I. Waiver in Exchange for Severance Package

         BJL argues that Vermaat waived her right to pursue an ADA claim against BJL in the Termination Agreement. An employee can waive her right to bring an ADA claim, but that waiver must be "knowing and voluntary." West v. Illinois State Bd. of Educ., 2007 WL 4162814, at *5 (N.D. 111. 2007)(internal quotations omitted Xquoting Baptist v. City of Kankakee, 481 F.3d 485, 490 (7th Cir. 2007)); see also Gibson v. Neighborhood Health Clinics, Inc., 121 F.3d 1126, 1129 (7th Cir. 1997)(indicating that "the prerogative of litigating one's . . . ADA claims in federal court is the type of important right the relinquishment of which requires a knowing and voluntary waiver").

         It is undisputed that Vermaat signed the Termination Agreement. In response to BJL's statement of facts, Vermaat responds that the fact is "denied." (RSF Par. 10). Vermaat, however, offers no evidence to support such a denial or any valid objection to the facts. Vermaat has not shown that the exhibit presented by BJL is anything other then an authentic copy of the Termination Agreement with Vermaat's signature on it. (RSF Par. 10). Vermaat's objection is particularly without merit since she freely admitted at her deposition that she signed the Termination Agreement. (V Dep. 20). It is undisputed that pursuant to the Termination Agreement, Vermaat was to receive $5, 000 in severance pay. (RSF Par. 10). Vermaat explained that the $5, 000 sum was an amount that she believed she would need to pay her bills until she was able to begin collecting Social Security disability benefits. (V Dep. 18-20).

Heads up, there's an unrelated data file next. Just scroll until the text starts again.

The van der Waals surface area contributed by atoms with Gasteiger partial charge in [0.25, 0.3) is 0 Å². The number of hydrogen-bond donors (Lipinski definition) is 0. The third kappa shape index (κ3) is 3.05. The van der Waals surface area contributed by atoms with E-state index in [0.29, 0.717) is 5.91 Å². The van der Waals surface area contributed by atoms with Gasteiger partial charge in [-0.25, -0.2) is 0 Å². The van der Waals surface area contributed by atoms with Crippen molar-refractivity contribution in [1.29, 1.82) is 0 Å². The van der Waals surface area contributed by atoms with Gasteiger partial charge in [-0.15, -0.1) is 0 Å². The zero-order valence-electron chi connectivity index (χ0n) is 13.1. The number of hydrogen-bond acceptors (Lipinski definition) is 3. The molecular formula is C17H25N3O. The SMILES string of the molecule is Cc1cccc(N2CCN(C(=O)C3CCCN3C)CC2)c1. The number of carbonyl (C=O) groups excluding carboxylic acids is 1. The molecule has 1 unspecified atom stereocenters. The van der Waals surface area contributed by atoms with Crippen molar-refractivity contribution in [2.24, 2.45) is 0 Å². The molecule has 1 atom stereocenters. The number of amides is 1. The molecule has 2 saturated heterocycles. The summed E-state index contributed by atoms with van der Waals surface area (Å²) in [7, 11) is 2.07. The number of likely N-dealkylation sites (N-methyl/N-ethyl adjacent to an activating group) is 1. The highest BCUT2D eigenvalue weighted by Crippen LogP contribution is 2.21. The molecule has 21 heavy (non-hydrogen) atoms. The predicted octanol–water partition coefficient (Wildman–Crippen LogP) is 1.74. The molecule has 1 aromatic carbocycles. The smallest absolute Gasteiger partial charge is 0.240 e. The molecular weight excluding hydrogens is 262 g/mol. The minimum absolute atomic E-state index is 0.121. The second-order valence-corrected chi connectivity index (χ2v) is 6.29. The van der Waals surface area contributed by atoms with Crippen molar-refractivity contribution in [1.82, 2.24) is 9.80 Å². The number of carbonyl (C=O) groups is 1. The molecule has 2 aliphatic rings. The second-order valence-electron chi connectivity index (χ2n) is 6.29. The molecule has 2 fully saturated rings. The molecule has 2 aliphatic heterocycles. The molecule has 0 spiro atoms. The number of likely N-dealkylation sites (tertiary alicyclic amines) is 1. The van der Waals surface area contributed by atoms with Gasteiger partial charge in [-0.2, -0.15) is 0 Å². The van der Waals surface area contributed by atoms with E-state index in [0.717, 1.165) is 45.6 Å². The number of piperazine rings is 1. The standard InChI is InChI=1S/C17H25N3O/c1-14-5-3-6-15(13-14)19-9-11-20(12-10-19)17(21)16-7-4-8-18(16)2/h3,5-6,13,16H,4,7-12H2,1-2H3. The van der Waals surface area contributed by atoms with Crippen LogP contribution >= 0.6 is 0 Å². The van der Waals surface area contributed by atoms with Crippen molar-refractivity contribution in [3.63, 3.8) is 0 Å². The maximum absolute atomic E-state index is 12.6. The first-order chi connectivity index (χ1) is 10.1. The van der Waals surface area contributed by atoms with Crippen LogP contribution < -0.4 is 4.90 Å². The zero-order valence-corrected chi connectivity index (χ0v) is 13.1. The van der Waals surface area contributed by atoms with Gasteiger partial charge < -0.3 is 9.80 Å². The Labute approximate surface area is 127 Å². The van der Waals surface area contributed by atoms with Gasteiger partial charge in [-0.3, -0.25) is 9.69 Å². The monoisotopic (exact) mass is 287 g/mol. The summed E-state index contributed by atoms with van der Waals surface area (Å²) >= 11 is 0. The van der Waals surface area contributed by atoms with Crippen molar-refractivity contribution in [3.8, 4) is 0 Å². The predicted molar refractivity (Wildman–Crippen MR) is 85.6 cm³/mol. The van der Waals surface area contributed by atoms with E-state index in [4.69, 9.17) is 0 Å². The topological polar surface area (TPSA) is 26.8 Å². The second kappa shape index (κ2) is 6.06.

It is undisputed that, in the Termination Agreement, Vermaat agreed not to pursue any claims against BJL related to her employment. (TA Par. 2). Vermaat signed the Termination Agreement in which she acknowledged that she had an opportunity to consult with an attorney. (TA Par. 2). Vermaat now claims that she never read the Termination Agreement. (SAF Par. 15). Vermaat, however, fails to point to evidence that would contradict the evidence in the record that indicates that Vermaat had every opportunity to read the Termination Agreement before signing it. To the extent that Vermaat may not have read the agreement, her own statements indicate that it was not because BJL failed to provide her with an opportunity to do so. Vermaat indicates that she signed the Termination Agreement without considering the ramifications because she wanted the $5, 000. (SAF Par. 16). Vermaat now also contends that she signed the Termination Agreement under duress. However, she points to no evidence that shows she was forced to sign the Termination Agreement. Pierce v. Atchison, Topeka & Santa Fe Ry. Co., 65 F.3d 562, 569 (7th Cir. 1995)(stating that "one cannot successfully claim duress as a defense to a contract when he had an alternative to signing the agreement").